If you are someone like me who just wants to vegetate, there are many cheerful corners with comfortable chairs and plump cushions that invite you to doze or read or simply be.

Himalayan Orchard is the best of Immersive tourism where you get a deep insight into local culture and lifestyle. There is no television there but fabulous views, books to read, delicious home grown food and interesting conversations.

For me this was a fabulous Detox not only from the digital but also the urban world and an invaluable opportunity to explore the beautiful surrounding area. I will definitely be back for more.

Himalayan Orchard from a Distance 

For more Information about Devanshe and Mike and their farmstay, please refer to their website.

Coming up next – Hiking up to Sararu Pass with #JugaduMike and artisanal cheese making with #FarmerDevanshe

Aug 15, 2018

Of Gateways to Heaven and Freedom

I remember watching the news one sultry June evening when I was all of thirteen.The channel kept showing images of a man standing infront of a long row of tanks on a wide road. He was directly in the line of fire and was trying to stop the tanks from advancing. The tanks moved left. So did the man. The tanks moved right, so did the man. This went on for many minutes till he climbed the first tank in the row and started talking to the soldiers inside. 
That unknown man became famous as the “Tank Man. The road he was standing on was at Tiananmen Square, the city Beijing. This visual became an epic image of what would later be known to the world as the Tiananmen Square Rebellion.
To someone like me who has grown up in a liberal democratic environment, Tiananmen Square rebellion epitomized the struggle for democracy and human rights - short lived and ruthlessly squashed but very courageously fought.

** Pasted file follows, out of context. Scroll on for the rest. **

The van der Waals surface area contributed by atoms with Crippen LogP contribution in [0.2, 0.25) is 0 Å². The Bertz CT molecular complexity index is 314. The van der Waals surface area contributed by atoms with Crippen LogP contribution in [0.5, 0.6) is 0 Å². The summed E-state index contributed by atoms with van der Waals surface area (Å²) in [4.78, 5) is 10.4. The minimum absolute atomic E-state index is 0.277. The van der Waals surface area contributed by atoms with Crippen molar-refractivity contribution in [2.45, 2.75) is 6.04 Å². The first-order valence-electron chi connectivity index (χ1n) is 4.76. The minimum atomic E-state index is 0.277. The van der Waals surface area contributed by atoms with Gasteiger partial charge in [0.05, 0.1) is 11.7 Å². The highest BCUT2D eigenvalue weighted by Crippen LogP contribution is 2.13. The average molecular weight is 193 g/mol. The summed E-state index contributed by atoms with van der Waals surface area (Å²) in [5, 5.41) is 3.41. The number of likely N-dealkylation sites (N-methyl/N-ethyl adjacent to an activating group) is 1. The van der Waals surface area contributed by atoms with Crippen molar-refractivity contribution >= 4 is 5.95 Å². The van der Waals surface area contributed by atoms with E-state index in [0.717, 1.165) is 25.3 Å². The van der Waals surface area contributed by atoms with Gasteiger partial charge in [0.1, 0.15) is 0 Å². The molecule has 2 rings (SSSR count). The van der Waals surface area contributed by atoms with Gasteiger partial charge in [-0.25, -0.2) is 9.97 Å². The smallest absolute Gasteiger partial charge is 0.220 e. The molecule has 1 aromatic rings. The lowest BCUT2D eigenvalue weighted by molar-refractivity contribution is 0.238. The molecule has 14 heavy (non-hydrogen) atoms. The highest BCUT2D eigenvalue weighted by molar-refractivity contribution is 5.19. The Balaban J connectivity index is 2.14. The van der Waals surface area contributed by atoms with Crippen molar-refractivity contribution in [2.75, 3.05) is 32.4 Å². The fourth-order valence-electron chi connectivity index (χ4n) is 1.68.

So,when I was in Beijing in the beginning of this year, I grabbed the opportunity to visit Tiananmen Square. 

The entrance to the square is through a gate where you need to queue up for security checks. The day I visited it, a legislative meeting was being held at the Great Hall of people across the road. The security was very tight and the checks stringent even by Chinese standards. Later I found out that it was one of the meetings to discuss removal of presidential term limits effectively clearing way for president Xi to rule for life. 

The queue of Chinese people and tourists like me snaked for kilometres. It took me 2 hours just to get in the Square.I came out through a narrow doorway and was immediately staggered by the sheer size of the square. At 110 acres, Tiananmen Square is the world’s largest paved square. Straight down the square are the Monument to the People's Heroes and then Mao’s mausoleum. Across the wide road is the Great Hall of people (Where the parliament meets) and other government buildings. To the North of Tiananmen square lies the Forbidden City, the imperial palace of the Ming Dynasty. 

Mao built the Tiananmen Square as a magnificent showcase of the strength and grand scale of the communist party. 

I spent my first fifteen minutes in the square looking for some sign, some symbol of the rebellion. But there was nothing. Not even a signboard or a memorial. It’s as if the Movement for Democracy never happened. 

I tried talking about it with my Chinese colleague who had accompanied me but he seemed very very hesitant to talk about it there. 
At a glance Tiananmen (Ironically, it means gateway to heaven) seems like any other square. You could almost imagine flowers blooming there in spring. Children were running around, people strolling hand in hand and tourists clicking pictures of the life size picture of Chairman Mao infront of his mausoleum. But beneath this atmosphere of gaiety there was an uneasy feeling of constantly being watched that kept me on my toes. Policemen were everywhere, surly and silent, with their eyes on everything. `